PS: My research into this subject is being done purely for scientific purposes. I have no intention of getting all my guns taken away because I couldn't wait until I could buy an automatic legally.
    *slurps his slushie*

    I'm looking for Mosin-Nagant bayonet #72697, and Yugoslavian M48 Bayonet/Scabbard #T75239; I have M48 bayonet #65837 and Scabbard #29866 to trade. Cash bounty!

  2. #2

    Default

    An AK converted to FA has to have several modifications and extra parts that are just not in a semi design. Regardless of the bolt carrier, an auto sear must be installed in the receiver that is tripped by the bolt carrier to effect full auto fire. The auto sear trip lever is integral with the auto sear and a cutout in the front top end of the righthand rail must be cut for the lever to protrude into the path of the bolt carrier.
    Since the AK fires from a closed bolt, it might possible for the semi sear or other parts of the fire control group to wear and potentially
    fire a duble tap, but it is not a condition that is often reported given the design of the parts and their durabililty. An inspection of the fire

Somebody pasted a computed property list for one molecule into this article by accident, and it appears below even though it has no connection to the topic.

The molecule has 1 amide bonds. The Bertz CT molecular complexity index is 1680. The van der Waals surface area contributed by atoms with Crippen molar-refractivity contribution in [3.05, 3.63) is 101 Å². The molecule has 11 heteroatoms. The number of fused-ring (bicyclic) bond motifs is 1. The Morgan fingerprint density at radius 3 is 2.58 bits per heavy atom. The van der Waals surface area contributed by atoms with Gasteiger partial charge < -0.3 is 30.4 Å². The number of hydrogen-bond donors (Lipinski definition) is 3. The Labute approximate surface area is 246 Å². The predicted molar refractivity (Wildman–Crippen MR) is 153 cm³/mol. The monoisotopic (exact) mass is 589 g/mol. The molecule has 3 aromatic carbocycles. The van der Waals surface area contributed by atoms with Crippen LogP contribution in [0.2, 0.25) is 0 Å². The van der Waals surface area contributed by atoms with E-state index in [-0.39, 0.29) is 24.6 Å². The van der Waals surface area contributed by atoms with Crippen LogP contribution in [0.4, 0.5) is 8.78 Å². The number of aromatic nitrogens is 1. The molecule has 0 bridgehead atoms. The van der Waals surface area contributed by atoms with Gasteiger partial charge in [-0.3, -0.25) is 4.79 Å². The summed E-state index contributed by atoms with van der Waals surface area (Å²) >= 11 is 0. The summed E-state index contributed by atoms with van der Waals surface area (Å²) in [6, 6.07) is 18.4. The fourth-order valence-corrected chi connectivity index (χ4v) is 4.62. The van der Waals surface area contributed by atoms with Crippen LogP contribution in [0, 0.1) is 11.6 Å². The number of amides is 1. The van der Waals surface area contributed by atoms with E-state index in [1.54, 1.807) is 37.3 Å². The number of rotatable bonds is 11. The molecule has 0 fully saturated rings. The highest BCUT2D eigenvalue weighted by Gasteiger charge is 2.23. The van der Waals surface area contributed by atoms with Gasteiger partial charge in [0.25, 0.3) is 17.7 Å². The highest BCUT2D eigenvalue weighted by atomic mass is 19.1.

control parts of a semi AK would reveal any serious wear or broken parts which can easily be replaced.
    FA fire can be created in other ways that have nothing to do with substandard or worn parts, however, with the the simplest being bump
    firing.
    FWIW

    Bob Naess CII

  3. #3
    Join Date
    Dec 2009
    Location
    San Antonio, Texas
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    Default

    I was already aware of the necessity for full-auto parts, and the modifications to the receiver in order to make it function properly. In fact, I see them going for sale for as little as $25 on gun broker (what's the deal with that, anyway? Can FAC parts really be that easy to get? I could swear you had to have a class III license to get them), and just the other day I saw some for sale here on the trader for $10.

    As for the relief cuts, they sound like they'd be harder to properly machine. Back to my original question though: How do you ID a full-auto bolt carrier, and what sets it apart from a semi-auto only, in terms of construction?
    *slurps his slushie*

    I'm looking for Mosin-Nagant bayonet #72697, and Yugoslavian M48 Bayonet/Scabbard #T75239; I have M48 bayonet #65837 and Scabbard #29866 to trade. Cash bounty!

  4. #4
    Join Date
    Dec 1969
    Location
    Winfield, KS
    Posts
    380

    Default